A whirlwind tour of Hue, Da Nang, Hoi An, and My Son

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May 25th 2006
Published: May 28th 2006
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We arrived in Hue on Saturday on a Vietnamese Airlines flight from Hanoi. Considering that we had booked a flight for Wednesday afternoon to get us from Da Nang to Ho Chi Minh City, time was always going to be in short supply in central Vietnam: we were hoping to visit Hue's Citadel, as well as the tombs of the Emperors of the Nguyen Dynasty, located along the Perfume River south of the city; the Museum of Cham Sculpture in Da Nang; the old town of Hoi An; and the Cham ruins at My Son. This would have provided us with a busy schedule even if we would not have had to deal with the inflexibilities of travelling by public transport...In order to get from Hue to Da Nang, we were hoping to travel by train on what is supposed to be one of the most spectacular stretches of Vietnam's rail network. When we got to the train station in Hue to reserve tickets, we soon found out that all the trains in the direction of Da Nang and Ho Chi Minh City pass through Hue either in the middle of the night or in the morning. The best option for us turned out to be to take the train the next morning at 10.30 am, which left us with only an afternoon, an evening, and a night in Hue. Unfortunately, we would have to drop either the Citadel or the tombs, in order to be able to see the other at a reasonable pace. We decided to visit the Citadel, and to leave the Emperor's tombs for a future visit to Vietnam.

Hue's Citadel used to be the seat of the emperors of the Nguyen Dynasty, which ruled Vietnam from 1804 until 1945, when Emperor Bao Dai abdicated in favour of the revolutionary Viet Minh government led by Ho Chin Minh. Unfortunately, the Citadel was bombed and heavily damaged in fighting between the Viet Cong and the Americans / South Vietnamese Army during the 1968 Tet Offensive. The emperor's official functions were carried out in the Imperial Enclosure; a great complex of gates, ceremonial halls, and gardens; which was supposedly modelled on Beijing's Forbidden City. This part of the Citadel is nowadays open to the public as a protected monument, whereas the rest of the Citadel is still used in the daily life of the inhabitants of Hue. Although I found the comparison with Beijing's Forbidden City hard to see, and parts of the enclosure were the scene of building/renovation works, the beauty and size of the Citadel were nonetheless impressive. If I ever visit the Citadel again, I would prefer the weather to be better however: Hue's weather is infamously bad, and we weren't lucky. It rained most of the time when we were out and about. In the evening, we had a very nice meal at La Carambole restaurant close to our hotel.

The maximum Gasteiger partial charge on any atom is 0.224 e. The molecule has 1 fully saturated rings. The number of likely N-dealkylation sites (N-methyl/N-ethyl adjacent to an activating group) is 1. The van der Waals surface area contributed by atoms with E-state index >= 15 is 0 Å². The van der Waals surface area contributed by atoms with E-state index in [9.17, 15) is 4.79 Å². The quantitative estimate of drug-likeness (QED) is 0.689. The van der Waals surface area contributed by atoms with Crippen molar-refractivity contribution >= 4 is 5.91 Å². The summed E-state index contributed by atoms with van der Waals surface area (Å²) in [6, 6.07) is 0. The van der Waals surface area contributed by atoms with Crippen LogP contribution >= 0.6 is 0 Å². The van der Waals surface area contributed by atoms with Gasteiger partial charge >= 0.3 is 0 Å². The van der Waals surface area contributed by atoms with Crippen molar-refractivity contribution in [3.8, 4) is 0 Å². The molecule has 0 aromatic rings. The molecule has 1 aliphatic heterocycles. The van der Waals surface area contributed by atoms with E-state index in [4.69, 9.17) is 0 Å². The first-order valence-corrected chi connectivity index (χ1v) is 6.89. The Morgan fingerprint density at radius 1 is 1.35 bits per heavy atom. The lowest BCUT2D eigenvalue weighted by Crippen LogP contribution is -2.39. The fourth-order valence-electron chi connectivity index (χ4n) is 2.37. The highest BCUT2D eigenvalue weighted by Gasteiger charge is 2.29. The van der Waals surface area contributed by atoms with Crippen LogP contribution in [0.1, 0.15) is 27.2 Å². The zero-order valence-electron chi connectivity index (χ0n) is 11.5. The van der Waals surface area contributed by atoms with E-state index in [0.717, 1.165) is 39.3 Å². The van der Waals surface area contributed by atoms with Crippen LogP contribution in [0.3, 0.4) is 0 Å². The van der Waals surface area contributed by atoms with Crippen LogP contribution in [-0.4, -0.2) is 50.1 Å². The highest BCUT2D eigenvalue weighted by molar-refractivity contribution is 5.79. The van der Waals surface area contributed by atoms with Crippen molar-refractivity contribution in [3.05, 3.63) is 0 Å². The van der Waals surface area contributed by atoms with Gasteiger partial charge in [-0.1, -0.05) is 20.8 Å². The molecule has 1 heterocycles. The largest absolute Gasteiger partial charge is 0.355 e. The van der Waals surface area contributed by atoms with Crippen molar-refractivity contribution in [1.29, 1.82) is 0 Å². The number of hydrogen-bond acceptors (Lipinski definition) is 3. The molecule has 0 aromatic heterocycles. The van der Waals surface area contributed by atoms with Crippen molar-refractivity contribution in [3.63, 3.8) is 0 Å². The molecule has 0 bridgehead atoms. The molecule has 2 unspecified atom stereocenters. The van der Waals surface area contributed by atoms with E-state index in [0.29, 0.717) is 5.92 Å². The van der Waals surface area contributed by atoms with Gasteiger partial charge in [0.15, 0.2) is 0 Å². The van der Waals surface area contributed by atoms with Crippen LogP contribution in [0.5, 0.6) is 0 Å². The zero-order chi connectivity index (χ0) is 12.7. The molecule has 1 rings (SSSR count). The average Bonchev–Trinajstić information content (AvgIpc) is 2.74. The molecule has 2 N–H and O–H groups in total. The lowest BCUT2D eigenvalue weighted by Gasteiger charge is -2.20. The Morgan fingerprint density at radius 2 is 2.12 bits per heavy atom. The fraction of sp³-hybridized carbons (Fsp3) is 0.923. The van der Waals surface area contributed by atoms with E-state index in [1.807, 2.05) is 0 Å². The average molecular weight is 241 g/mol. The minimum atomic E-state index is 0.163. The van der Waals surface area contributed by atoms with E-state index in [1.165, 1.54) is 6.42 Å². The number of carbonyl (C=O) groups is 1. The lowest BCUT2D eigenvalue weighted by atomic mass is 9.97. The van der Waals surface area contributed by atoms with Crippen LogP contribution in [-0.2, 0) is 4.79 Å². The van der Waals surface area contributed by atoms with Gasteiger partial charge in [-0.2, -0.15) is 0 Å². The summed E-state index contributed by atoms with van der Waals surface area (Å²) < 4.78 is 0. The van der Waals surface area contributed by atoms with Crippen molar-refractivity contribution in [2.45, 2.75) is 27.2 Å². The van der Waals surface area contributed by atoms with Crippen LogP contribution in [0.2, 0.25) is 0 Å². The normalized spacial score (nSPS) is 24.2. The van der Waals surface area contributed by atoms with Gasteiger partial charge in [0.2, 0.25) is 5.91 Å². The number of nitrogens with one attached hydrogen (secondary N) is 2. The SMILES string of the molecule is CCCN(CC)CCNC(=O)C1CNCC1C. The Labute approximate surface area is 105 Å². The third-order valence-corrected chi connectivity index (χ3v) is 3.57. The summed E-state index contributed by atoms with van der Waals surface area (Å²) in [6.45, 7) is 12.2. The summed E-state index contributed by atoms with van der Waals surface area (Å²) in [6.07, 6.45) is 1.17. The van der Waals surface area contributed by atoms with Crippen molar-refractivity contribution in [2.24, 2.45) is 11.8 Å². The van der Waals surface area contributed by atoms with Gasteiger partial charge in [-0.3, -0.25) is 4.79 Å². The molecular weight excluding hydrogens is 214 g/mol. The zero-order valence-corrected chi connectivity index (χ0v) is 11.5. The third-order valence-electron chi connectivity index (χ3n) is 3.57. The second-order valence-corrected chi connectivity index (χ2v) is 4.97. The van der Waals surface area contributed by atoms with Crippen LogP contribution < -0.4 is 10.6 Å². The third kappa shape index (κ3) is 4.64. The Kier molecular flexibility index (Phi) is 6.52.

On Sunday we had a rather quiet morning, before making our way to the train station by xe om (which is always tricky when we have to take our luggage on the motorcycle!). A slight annoyance with the train being delayed was met with relief when we slumped into our very comfortable seats in the AC carriage of the train. The view on the way turned out to be quite nice, but not nearly as spectacular as we had hoped: we were sitting on the wrong side of the carriage, and a pillar was partially blocking the view on our side. We did get a rather good free meal though and managed to buy some nice sate sticks and spring rolls. Unfortunately, Phil did not quite get to enjoy his email as much as I did: he knocked-over his tray, spilling food over his clothes, his seat, and the floor, and was understandably very annoyed.

In Da Nang, Vietnam's fourth largest city, we visited the Museum of Cham Scultpure. The Kingdom of Champa flourished in the the coastal regions of what is now central and south Vietnam from the 7th century A.D. until the 17th century. Nowadays, the kingdom is best known for its unique culture, the spiritual origins of which lay in Indian Hinduism. Da Nang's museum houses what is supposedly the finest collection of Cham sculpture to be found anywhere in the world. We really enjoyed the museum, and more than once I realised that I would not have been surprised to see the pieces in a museum in India.